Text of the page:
by Lydmila Bloch, Business Etiquette Author and Coach
Over the past few weeks, I’ve received a number of media inquiries asking my opinion about Generation Y and their business habits. Although I don’t have a perfect answer to this question, I am nevertheless inclined to defend them, despite their particular shortcomings.
They have been described in the media as self-centered “Millennials,” with a very short attention span and very few real social skills for success in business. They talk, walk, text, eat and tweet all at once. We have given them multiple names and labeled them, but nothing may describe them better than “Net Generation” and “IPod” people. They have also been tagged as a microwave-mentality group that cannot imagine life without tapping on an endless variety of tech gadgets. They live and breathe their social media networks, and have high expectations of financial rewards at work. They believe that work should be fun, and they don’t want to be chained to a desk. Invariably, they connect mainly with “like-minded” people while more or less dismissing the rest of the universe.
All their lives, Gen Ys have challenged the status quo because they were taught by their parents to raise questions and thumb their noises at conventions. And yet, because Mom and Dad were seldom more than a phone call away, they never developed the true independence and confidence essential for success in business. The parents of Ys’ not only fulfilled their roles of landlord and butler but also acted as “PR and marketing specialists” on behalf of their children. Editing their kids’ resumes, setting them up with their own professional contacts, sliding them into summer jobs, and making appointments with a business etiquette expert before an important meeting were just a few of their life-facilitating roles. Some parents went as far as accompanying their children to a job interview or sending a follow-up e-mail afterwards. On the other hand, Gen Y is usually generous, teaching us how to write a compelling blog or how to winsomely tweet and get a high number of followers on Twitter.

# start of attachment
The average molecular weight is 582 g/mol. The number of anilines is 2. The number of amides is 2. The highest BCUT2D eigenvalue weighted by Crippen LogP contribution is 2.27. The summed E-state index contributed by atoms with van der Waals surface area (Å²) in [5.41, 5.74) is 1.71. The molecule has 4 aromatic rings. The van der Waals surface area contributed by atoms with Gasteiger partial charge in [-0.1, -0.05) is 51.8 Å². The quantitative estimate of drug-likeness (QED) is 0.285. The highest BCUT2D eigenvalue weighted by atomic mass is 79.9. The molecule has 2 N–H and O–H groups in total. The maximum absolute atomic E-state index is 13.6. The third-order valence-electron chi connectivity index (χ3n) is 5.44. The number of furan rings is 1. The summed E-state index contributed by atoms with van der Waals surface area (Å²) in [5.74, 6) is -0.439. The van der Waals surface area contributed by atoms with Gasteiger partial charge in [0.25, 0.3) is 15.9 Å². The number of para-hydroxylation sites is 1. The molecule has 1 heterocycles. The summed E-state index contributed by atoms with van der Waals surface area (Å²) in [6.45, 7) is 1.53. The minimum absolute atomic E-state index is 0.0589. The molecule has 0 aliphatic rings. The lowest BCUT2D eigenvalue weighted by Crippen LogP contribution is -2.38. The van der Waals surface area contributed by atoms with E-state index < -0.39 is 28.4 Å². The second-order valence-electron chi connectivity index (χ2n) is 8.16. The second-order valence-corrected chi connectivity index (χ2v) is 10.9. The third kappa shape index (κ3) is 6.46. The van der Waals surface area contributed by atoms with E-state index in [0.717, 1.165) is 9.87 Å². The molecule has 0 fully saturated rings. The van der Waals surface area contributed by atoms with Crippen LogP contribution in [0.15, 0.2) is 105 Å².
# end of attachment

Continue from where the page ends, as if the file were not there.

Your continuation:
Experts have been warning employers about these challenges because millions of baby boomers are retiring, and Gen Y is the foundation for the next three decades. The trouble is that Gen Y is lacking in certain social etiquette skills for success in business. And what are their biggest challenges?
- Lack of social skills and inability to connect with other age-groups at work
- Dismissing traditional ways of communication in the workplace
- Needing a steady supply of positive feedback and reward from their employers
- Having multiple piercing, or their legs and arms tattooed without ever thinking of the high cost of removal
- Being self-centered to the point that there is no room to think about anybody but themselves
- Being obsessed with updating their personal profiles on Twitter and Facebook, even during a business meeting at work
- Lack of a “human element” in much of what the do, and inability to connect through emotion as opposed to via a tech device.
But for all the glitter and Twitter associated with this young generation, they still represent our hope, our vision, our competitive spirit in the global market, and our collective ability to connect to the world through a balanced bland of traditional experience, business etiquette and technological advances. At the end of the day, Business Etiquette Expert gives Gen Y a B + grade!
I look forward to hearing your comments! Please RT if you liked the story.